Speed of light in Vedic literature


In the recorded scientific chronology, Ole Romer was the first scientist, who demonstrated in 1676 that light travels at a finite speed. In 1865, James Clerk Maxwell proposed in his theory of electromagnetism that light is an electromagnetic wave and travels at a constant speed c. Whereas c = 299,792,458 metres per second (3.00 x 10m/s approximately ) (186,000 miles per second)

 

You would be astonished to know that Indian Vedic literature has a mention of speed of light which dates back to c.1315 – 1387. Indian Vedic literature consider light to be like wind.

 

 

In Vedic literature, there is a medieval text by a Vedic Scholar Sayana (c. 1315 – 1387). In his commentary on Rig Veda, 4th verse of Hymn 1.50 he said:

tatha ca smaryate yojananam sahasre dve dve sate dve ca yojane ekena nimisardhena kramamana

This statement means: Oh Sun (Sunlight) you traverse 2,202 yojanas in half a nimesa.

The same statement occurs in Bhatta Bhaskara’s commentary on the Taittiriya Brahamana,  which dates back to 10th century.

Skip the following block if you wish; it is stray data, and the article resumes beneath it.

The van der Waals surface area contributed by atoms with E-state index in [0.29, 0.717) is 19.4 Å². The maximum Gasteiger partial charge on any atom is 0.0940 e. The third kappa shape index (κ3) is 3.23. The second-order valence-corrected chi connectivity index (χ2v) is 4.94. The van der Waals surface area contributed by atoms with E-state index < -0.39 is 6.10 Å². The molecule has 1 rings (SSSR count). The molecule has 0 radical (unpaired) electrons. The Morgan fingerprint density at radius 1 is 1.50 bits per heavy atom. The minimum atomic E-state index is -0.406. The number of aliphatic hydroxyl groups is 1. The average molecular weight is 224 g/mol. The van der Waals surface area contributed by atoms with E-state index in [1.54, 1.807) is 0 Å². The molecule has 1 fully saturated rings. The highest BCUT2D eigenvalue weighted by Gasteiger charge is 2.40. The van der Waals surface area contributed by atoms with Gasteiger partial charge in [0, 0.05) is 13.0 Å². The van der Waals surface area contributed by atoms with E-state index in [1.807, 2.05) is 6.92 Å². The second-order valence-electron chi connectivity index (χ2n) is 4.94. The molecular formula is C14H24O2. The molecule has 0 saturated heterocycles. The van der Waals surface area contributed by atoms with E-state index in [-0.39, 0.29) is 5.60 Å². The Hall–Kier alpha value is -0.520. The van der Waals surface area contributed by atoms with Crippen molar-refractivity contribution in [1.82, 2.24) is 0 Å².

In Puranic literature:

A yojana is about 9 miles (As mentioned in Arthasastra).

In Arthasastra, 1 Yojana = 8000 dhanu (Bow)

1 dhanu = 6 Feet

Though, there is an exception in the Yojana unit, Vedic astronomers like Aryabhata, Brhamgupta used smaller yojanas and such exceptional usage was only confined to the astronomers.

Sayana was not an astronomer, he was a Vedic scholar. He was one of the ministers in the court of Emperors Bukka I and his successors of the Vijayanagar Empire.  Being a scholar of Vedas and Puranas he would be expected to use the “Standard” Arthasastra units.

The time measurements defined in Puranas are as:

15 nimesa = 1 kastha

30 kastha = 1 kala

30 kala = 1 muhurta

30 muhurta = 1 day and night

Therefore, 1 nimesa = 16/75 seconds

If we calculate speed of light using these units, it comes very close to the correct figure of 186, 000 miles per second.

In 1890 an edition of Rigveda edited by Max Muller – the German Sanskritist, was published which became very famous. Sayana’s statement was printed in this edition and Max Muller claimed to have used several 400 year old manuscripts of Sayana’s commentary.

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